The only sound was the door as it shut almost inaudibly. The newcomer spoke. “Well, LR, what do you say? Is this viable? Do we go ahead with our plans?”
Louis Riel DuMont sat quietly, staring at the table top. On the face of it, the plan sounded good. But, was that true once he looked into it further? He’d have to give it some more thought. “From what you’ve told me, the basic idea sounds good. But, I’d like to examine it in detail first and see if it couldn’t be refined. This is one of those things that can’t be put into play until the next election, so we don’t have to decide right now. It can wait a couple of days. The Prime Minister isn’t going to call an election anytime soon, so we’ll have time to look at all the angles.”
A few minutes later, most of the men gathered up their belongings and left as quietly as they had arrived. One stopped with his hand on the door and spoke. “Well, Louis, how can you say that idiotic idea sounds good? There’s no possible way to pull it off and I don’t care what Paul says.”
“Gabe, Gabe. Relax my friend. As put forth, Paul’s idea is a workable as repealing the law of gravity. But somewhere in there is the germ of something we can use. Just be patient my friend. Things will work out.”
Gabe shrugged, then opened the door and left. Louis Riel Dumont looked at his second in command, Paul Milton. “You see, Paul? They doubt such a plan is workable and on the surface, it does appear unworkable.” LR held up his hand to forestall any argument from his friend. “I know, I know, we’ve had this discussion before and yes, it would have been much easier when Vanessa Anderson was Prime Minister and your grandmother was her special representative because there was all that dissent among both Parliament and the people. But, those dissenters didn’t have all the advantages we do. They didn’t have someone on the inside feeding us information.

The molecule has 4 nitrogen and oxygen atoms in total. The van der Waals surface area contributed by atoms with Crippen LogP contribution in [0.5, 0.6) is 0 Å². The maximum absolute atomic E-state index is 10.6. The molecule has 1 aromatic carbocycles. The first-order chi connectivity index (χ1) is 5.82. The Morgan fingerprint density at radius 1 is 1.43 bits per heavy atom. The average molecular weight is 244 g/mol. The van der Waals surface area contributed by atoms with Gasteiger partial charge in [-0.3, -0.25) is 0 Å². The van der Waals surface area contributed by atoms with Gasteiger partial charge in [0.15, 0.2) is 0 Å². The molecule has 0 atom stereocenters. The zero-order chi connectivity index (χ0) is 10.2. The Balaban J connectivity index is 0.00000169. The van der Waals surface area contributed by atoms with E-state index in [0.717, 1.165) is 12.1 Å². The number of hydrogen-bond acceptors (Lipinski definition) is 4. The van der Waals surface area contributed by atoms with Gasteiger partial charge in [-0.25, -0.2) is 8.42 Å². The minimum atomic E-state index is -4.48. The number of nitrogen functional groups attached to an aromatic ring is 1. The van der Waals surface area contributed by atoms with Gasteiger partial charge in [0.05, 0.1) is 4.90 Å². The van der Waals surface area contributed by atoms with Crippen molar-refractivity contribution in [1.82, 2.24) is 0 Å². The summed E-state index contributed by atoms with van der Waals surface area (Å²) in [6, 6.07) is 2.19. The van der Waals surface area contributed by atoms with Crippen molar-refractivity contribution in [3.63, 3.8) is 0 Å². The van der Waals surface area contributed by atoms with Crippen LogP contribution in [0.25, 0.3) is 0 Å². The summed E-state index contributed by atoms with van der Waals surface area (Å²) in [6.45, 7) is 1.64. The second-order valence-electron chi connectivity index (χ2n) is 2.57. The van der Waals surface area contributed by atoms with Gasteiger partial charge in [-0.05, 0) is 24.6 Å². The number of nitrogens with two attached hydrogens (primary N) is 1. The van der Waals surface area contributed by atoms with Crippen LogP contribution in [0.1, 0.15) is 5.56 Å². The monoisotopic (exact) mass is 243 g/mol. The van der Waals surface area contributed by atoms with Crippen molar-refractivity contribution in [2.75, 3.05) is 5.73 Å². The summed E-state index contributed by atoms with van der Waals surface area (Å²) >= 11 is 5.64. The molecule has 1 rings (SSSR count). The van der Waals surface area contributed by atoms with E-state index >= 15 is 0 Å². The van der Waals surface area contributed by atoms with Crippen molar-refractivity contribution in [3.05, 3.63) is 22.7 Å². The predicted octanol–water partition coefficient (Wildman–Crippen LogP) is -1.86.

“What was it Winston Churchill is credited with saying? ‘Those who ignore history are doomed to repeat it?’ Well, I’ve been studying history, specifically the history of uprisings in the past and I’ve some ideas. But, before I say anything else, I want to refine them and do some more research.”
Paul left quietly, leaving Louis to mull over the proposal. As Gabe had said, on the surface it appeared insane and downright dangerous, but there was something in it that could be used. He could feel it in his bones. He shook his head when the incongruity of Paul came to mind.
His grandmother had been Anna Milton, the second most powerful person, let alone woman, in Yorkland in the first years following its formation. She had been deeply involved not only in the negotiations that brought about the birth of the nation, but in the squelching of the first citizen’s revolt. And now, here was Paul, her grandson, acting as second-in-command of another serious attempt to overthrow the government of Yorkland and return the country to its rightful place in Canada.
Louis’s thoughts turned to Anna Milton and her staunch refusal to use any other name on her son’s birth certificate as a surname other than her own, although there was nothing wrong with Paul’s grandfather’s surname of Monaghan. And now, here was her grandson, bearing the same last name, plotting to overthrow the government she had helped create. The irony was not lost on Louis and, he thought, probably not on Paul either.
The timing of the whole rebellion hinged greatly on the government’s actions, specifically the next election. Granted the opposition parties were making noises about forcing a non-confidence vote, but as Louis had learned, much of what came out of Queen’s Park was either hot air or grandstanding for the representatives’ ridings and therefore not to be taken too seriously. Still, he and the group had to be prepared to move on short notice.
He sighed as he thought over the first uprising and the reasons for its failure. One thing that had helped scuttle it was that they were ill-prepared for the response from the government. Another had been that there was no co-ordination among the groups. Their ideas had been sound, but the execution had left much to be desired. Attempting to overthrow a government, especially when that government is in session had proved to be the fatal error. With all the decision makers in one place, it was relatively easy for Vanessa Anderson to co-ordinate defences.